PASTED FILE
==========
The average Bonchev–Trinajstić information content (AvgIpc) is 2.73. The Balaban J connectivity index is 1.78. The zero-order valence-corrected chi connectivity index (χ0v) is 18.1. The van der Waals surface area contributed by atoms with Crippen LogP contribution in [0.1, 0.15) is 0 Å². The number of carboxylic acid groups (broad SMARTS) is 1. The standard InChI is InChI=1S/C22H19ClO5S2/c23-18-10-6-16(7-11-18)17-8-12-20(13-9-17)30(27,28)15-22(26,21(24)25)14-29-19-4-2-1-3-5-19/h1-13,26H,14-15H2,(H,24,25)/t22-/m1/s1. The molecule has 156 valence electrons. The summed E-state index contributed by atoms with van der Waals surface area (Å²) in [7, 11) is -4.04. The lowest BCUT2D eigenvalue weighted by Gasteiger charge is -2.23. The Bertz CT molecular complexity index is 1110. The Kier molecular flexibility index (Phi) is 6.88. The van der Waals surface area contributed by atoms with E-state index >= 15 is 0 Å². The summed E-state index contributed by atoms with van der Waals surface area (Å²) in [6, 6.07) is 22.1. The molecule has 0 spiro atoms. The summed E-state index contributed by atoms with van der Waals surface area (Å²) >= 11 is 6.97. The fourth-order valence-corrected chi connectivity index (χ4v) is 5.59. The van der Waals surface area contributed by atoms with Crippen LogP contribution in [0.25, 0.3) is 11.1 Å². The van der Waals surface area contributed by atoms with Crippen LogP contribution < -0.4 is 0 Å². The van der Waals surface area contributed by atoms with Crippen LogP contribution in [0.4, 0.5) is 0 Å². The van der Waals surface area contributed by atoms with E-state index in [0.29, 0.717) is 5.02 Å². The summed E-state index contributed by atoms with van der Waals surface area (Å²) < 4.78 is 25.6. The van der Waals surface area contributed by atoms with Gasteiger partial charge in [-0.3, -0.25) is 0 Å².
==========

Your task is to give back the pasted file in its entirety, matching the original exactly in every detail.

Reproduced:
The average Bonchev–Trinajstić information content (AvgIpc) is 2.73. The Balaban J connectivity index is 1.78. The zero-order valence-corrected chi connectivity index (χ0v) is 18.1. The van der Waals surface area contributed by atoms with Crippen LogP contribution in [0.1, 0.15) is 0 Å². The number of carboxylic acid groups (broad SMARTS) is 1. The standard InChI is InChI=1S/C22H19ClO5S2/c23-18-10-6-16(7-11-18)17-8-12-20(13-9-17)30(27,28)15-22(26,21(24)25)14-29-19-4-2-1-3-5-19/h1-13,26H,14-15H2,(H,24,25)/t22-/m1/s1. The molecule has 156 valence electrons. The summed E-state index contributed by atoms with van der Waals surface area (Å²) in [7, 11) is -4.04. The lowest BCUT2D eigenvalue weighted by Gasteiger charge is -2.23. The Bertz CT molecular complexity index is 1110. The Kier molecular flexibility index (Phi) is 6.88. The van der Waals surface area contributed by atoms with E-state index >= 15 is 0 Å². The summed E-state index contributed by atoms with van der Waals surface area (Å²) in [6, 6.07) is 22.1. The molecule has 0 spiro atoms. The summed E-state index contributed by atoms with van der Waals surface area (Å²) >= 11 is 6.97. The fourth-order valence-corrected chi connectivity index (χ4v) is 5.59. The van der Waals surface area contributed by atoms with Crippen LogP contribution in [0.25, 0.3) is 11.1 Å². The van der Waals surface area contributed by atoms with Crippen LogP contribution < -0.4 is 0 Å². The van der Waals surface area contributed by atoms with Crippen LogP contribution in [0.4, 0.5) is 0 Å². The van der Waals surface area contributed by atoms with E-state index in [0.29, 0.717) is 5.02 Å². The summed E-state index contributed by atoms with van der Waals surface area (Å²) < 4.78 is 25.6. The van der Waals surface area contributed by atoms with Gasteiger partial charge in [-0.3, -0.25) is 0 Å².